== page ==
Guilty until proven innocent: the toll DWP is having on the mental health of individuals

Preeti reflects on the work she has done with her clients over the last 7 months and why the DWP must urgently review and reform it’s processes so that everyone can live safely and be treated with dignity and respect.

Since starting at Z2K, I have been really struck by the toll the Department for Work and Pension’s (DWP) interactions can have on peoples’ mental health, and the ambiguous policies DWP has on how to engage with people in vulnerable situations.

I joined Z2K in March 2021 as a Casework Assistant, having previously worked as a Welfare Benefits Adviser in Lewisham for approximately 4 years. In the first few months, I had already helped seven people win their Disability Benefit Tribunal appeals, I’d secured a housing Mutual Exchange for someone, and I’d helped someone obtain a Grant Award for a cooker. I feel delighted to be a part of such an amazing charity, with a friendly and supportive team.

I have also been working with Ms M* to help get her benefits reinstated. Ms M is a single mother who lives with anxiety and depression because of past traumatic life events. She is a survivor of domestic violence; she has been made homeless and she has experienced bullying and harassment at work. Ms M has been unemployed since 2010 due to her health conditions and is unable to work. Over the course of the previous five years, an array of false allegations have been made against her by DWP, which resulted in her income being taken away. This process has led to her feeling suicidal:

“I was having a really good week with my mental health; I was slowly getting back on my feet when I received a letter from the DWP saying they wanted to take away my benefit – no explanation given.”

Five years ago, the DWP stopped Ms M’s benefits. Despite providing evidence that the allegations made against her were false, it took DWP one and a half years to come to a decision. During which time, Ms M received no income and relied on friends and family for support. Eventually, all allegations were dropped and proven to be false.

Five years later, Ms M has faced further false allegations from the DWP when she was presented with a letter with factually incorrect information. DWP inefficiencies are starkly illustrated by the inclusion of an incorrect DWP contact telephone number within the letter and the text phone number provided as “000 0000 000”. Ms M has provided evidence to prove the allegations are wrong yet again – but the point is that she shouldn’t be subject to all this unnecessary stress and anxiety from the Department that are meant to be providing her with support.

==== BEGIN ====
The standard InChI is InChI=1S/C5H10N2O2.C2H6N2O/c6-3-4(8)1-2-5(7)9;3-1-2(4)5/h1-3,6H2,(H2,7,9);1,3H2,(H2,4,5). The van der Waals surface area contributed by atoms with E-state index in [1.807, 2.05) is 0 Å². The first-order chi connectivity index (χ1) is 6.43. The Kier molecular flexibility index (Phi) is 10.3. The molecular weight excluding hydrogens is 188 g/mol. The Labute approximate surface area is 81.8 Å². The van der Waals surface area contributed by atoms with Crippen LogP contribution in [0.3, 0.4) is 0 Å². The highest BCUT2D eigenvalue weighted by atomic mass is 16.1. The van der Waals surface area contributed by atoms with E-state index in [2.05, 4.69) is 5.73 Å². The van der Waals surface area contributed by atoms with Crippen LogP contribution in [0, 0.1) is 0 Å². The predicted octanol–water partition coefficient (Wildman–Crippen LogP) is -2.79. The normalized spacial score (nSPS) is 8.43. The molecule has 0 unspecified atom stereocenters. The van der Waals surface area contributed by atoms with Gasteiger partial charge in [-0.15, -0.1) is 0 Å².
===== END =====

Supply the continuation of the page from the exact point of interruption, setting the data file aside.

The inquest into the death of Phillipa Day and others launched earlier this year, raises huge questions as to DWP’s treatment of people receiving support, especially those affected by mental illness. People affected by mental illness can be driven to suicide, sometimes this happens during the process of them being denied the income they need by the DWP, and this is why we support Rethink Mental Illness’s campaign to #StopBenefitsDeaths and get answers about DWP’s role in the deaths and serious harm of people supported by benefits.

I am currently working with another individual who was denied benefits. Ms L* had applied for disability related benefits due to mental ill health after she was forced to leave her home due to stalking, physical and mental abuse, and harassment from her neighbour. She had provided evidence from Victim Support, her GP, and her MP as well as crime numbers at the time. Unfortunately, at the time she was not aware of our services and could not challenge this decision. She was left in debt for years on end with hardly any support from her family or friends. She is now caring for her severely autistic son and is scarred from the way she was treated by DWP in relation to her mental health; at each stage, they denied she was ever ill.

More needs to be done to raise the standards for awareness of mental illness, especially amongst single disabled mothers. The DWP must stop denying individuals in vulnerable situations support on false grounds or on a whim. For the system to be a true safety net, the DWP must urgently review and reform it’s processes so that everyone can live safely and be treated with dignity and respect.

*Real client’s name hidden to protect her identity

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